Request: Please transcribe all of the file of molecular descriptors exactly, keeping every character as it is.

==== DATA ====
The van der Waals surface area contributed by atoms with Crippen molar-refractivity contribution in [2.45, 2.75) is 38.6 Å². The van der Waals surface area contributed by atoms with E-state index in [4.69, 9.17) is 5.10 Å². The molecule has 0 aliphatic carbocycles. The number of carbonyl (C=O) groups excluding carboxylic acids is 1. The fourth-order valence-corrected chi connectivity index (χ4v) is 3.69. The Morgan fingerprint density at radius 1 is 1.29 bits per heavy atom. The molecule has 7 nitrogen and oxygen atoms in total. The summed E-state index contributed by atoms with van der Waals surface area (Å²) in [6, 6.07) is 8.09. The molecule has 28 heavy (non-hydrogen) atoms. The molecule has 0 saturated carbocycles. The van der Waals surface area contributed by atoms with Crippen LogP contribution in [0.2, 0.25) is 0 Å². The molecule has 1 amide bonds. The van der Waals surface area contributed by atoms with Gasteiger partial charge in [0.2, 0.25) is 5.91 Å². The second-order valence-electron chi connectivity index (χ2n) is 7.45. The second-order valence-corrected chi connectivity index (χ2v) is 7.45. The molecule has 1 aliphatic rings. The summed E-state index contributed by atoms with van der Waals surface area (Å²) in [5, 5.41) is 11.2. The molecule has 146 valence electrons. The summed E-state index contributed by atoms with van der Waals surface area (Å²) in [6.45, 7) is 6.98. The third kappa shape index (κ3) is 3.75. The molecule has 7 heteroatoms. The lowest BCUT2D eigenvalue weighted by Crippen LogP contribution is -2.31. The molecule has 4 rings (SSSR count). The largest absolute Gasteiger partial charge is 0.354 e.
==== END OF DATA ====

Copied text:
The van der Waals surface area contributed by atoms with Crippen molar-refractivity contribution in [2.45, 2.75) is 38.6 Å². The van der Waals surface area contributed by atoms with E-state index in [4.69, 9.17) is 5.10 Å². The molecule has 0 aliphatic carbocycles. The number of carbonyl (C=O) groups excluding carboxylic acids is 1. The fourth-order valence-corrected chi connectivity index (χ4v) is 3.69. The Morgan fingerprint density at radius 1 is 1.29 bits per heavy atom. The molecule has 7 nitrogen and oxygen atoms in total. The summed E-state index contributed by atoms with van der Waals surface area (Å²) in [6, 6.07) is 8.09. The molecule has 28 heavy (non-hydrogen) atoms. The molecule has 0 saturated carbocycles. The van der Waals surface area contributed by atoms with Crippen LogP contribution in [0.2, 0.25) is 0 Å². The molecule has 1 amide bonds. The van der Waals surface area contributed by atoms with Gasteiger partial charge in [0.2, 0.25) is 5.91 Å². The second-order valence-electron chi connectivity index (χ2n) is 7.45. The second-order valence-corrected chi connectivity index (χ2v) is 7.45. The molecule has 1 aliphatic rings. The summed E-state index contributed by atoms with van der Waals surface area (Å²) in [5, 5.41) is 11.2. The molecule has 146 valence electrons. The summed E-state index contributed by atoms with van der Waals surface area (Å²) in [6.45, 7) is 6.98. The third kappa shape index (κ3) is 3.75. The molecule has 7 heteroatoms. The lowest BCUT2D eigenvalue weighted by Crippen LogP contribution is -2.31. The molecule has 4 rings (SSSR count). The largest absolute Gasteiger partial charge is 0.354 e.